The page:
The proof, for now at least, is in the investment pudding. The universe of established companies doing stem-cell research encompasses about 30 public and private biotechnology firms. Of these, fewer than half are involved primarily in developing treatments from stem cells. And only two of those 15 "pure play" companies (Geron Corporation and BresaGen) do significant work with embryonic cells.

Geron, publicly held and widely viewed as the leading embryonic stem-cell company, attracted $50 million in investment over the past year. BresaGen, which works with both embryonic and adult stem cells, received more than $15 million from investors last year. By contrast, 13 companies working with adult stem cells attracted over $100 million.

Osiris Therapeutics Inc., a bellwether company in adult stem-cell research, raised $16.5 million from private investors. ViaCell, Inc., a new privately held company that banks and uses adult stem cells derived from umbilical cord blood for the treatment of cancer and certain genetic diseases, raised $48 million in VC money. Aastrom Biosciences, another early-stage company that banks and develops adult stem cells, received two venture financings totaling $11.8 million. Others funded last year include NeuralStem Biopharmaceuticals, NeuroNova AB, Layton Biosciences, closely held MorphoGen Pharmaceuticals, and StemCells Inc., which uses adult stem cells for a variety of applications.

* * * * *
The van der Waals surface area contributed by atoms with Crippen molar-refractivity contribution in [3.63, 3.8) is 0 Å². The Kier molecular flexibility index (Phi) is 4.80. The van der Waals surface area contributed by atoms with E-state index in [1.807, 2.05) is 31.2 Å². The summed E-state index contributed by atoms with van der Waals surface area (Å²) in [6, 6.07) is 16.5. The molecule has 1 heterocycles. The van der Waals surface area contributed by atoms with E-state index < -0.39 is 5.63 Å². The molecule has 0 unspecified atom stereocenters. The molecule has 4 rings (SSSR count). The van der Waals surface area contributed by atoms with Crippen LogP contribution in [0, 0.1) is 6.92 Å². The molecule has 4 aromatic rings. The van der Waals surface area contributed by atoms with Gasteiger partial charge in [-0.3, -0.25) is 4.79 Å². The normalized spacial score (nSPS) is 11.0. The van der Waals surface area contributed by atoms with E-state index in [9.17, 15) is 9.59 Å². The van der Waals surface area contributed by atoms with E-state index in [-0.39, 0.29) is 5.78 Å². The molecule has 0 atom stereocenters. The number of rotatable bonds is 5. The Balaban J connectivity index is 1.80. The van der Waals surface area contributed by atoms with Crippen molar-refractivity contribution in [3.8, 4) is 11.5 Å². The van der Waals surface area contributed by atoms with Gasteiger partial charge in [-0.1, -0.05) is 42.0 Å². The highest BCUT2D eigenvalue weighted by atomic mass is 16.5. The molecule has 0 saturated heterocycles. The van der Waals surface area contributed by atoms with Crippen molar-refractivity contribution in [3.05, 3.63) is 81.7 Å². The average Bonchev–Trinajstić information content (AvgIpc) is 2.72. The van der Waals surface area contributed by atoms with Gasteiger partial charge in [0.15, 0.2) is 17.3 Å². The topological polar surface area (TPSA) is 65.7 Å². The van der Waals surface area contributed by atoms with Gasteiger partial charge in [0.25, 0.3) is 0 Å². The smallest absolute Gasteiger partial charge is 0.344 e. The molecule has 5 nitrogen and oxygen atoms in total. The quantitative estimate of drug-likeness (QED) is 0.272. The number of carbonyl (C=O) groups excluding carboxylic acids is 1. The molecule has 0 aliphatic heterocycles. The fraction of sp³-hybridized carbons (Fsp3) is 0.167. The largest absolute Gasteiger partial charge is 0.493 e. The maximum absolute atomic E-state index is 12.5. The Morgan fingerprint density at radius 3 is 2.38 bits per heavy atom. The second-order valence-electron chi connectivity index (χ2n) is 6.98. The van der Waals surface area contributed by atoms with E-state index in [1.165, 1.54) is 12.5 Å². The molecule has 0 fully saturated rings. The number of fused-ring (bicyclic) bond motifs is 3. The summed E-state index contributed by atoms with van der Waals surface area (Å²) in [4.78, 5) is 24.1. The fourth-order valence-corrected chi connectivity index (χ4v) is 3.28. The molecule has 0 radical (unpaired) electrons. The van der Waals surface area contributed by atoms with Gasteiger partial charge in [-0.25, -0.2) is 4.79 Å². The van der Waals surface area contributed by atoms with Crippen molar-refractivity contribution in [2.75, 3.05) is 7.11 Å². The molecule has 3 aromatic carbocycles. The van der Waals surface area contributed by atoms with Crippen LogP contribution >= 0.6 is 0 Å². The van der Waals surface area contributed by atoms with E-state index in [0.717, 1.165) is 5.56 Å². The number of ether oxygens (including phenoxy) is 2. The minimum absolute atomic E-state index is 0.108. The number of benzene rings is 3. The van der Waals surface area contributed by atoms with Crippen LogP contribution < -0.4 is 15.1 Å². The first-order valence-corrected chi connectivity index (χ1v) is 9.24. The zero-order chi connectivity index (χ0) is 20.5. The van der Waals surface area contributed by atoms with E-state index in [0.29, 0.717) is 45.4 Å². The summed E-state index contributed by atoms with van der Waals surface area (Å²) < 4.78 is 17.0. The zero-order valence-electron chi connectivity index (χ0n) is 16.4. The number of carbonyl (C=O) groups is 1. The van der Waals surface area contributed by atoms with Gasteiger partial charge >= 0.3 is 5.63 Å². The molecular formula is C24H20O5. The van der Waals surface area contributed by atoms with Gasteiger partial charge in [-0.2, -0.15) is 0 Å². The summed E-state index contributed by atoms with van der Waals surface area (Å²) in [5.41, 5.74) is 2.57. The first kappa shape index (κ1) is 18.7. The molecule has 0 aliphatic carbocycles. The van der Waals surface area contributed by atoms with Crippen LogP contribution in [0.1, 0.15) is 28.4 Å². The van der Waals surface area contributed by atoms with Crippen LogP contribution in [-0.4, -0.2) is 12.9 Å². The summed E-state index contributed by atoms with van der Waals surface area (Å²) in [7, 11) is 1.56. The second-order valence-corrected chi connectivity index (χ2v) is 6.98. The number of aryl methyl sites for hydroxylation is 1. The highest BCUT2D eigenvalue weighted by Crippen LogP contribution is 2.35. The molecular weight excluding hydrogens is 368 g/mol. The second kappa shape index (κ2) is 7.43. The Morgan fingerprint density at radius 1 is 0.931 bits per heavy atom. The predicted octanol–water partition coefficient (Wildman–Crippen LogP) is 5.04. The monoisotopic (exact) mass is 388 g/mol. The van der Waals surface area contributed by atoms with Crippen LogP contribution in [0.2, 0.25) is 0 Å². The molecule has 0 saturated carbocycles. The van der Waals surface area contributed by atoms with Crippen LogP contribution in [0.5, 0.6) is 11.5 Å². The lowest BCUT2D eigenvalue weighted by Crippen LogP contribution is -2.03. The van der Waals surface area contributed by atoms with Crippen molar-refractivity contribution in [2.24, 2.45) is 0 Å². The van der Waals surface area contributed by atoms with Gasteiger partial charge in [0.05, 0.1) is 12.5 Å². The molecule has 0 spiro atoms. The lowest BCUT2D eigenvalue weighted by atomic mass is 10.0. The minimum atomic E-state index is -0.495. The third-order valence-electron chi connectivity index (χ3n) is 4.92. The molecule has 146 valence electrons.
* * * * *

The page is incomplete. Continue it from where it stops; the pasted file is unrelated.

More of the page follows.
The VC community is typically more adept at judging new technologies than government bureaucrats, even well-intentioned ones with Ph.D.s. When two similar technologies exist, this kind of uneven investment flow is usually a proxy for scientific promise and imminent commercial potential.

Adult cells are far closer to commercial application, which is crucial to venture investors. Given the long lead times necessary to gain approval for new medical technologies, if a company can't get significant results in four to six years, it's generally beyond the scope of a venture capitalist's interest.

In addition to speed, venture capitalists look for a "technology platform" broad enough to support multiple indications for the same product. That way, if a company missteps on one application, it can still make money in other areas. While the embryonic cells are rumored to have broad potential, so far only adult stem cells have demonstrated wide uses. Osiris Therapeutics, for example, has programs exploring the use of adult stem cells in everything from regenerating cardiac muscle to growing new bone, cartilage, and bone marrow.

Finally, venture investors must also consider the political environment. If adult stem-cell companies have attracted more Wall Street financing, "It's as much to do with what's immediately applicable but also what the eventual total return will be," says Dr. Frank Young, former commissioner of the Food and Drug Administration. "If there's a major ethical problem with embryonic stem cells, we will probably see the return on these ventures to be much lower."

The American Spectator, June 2001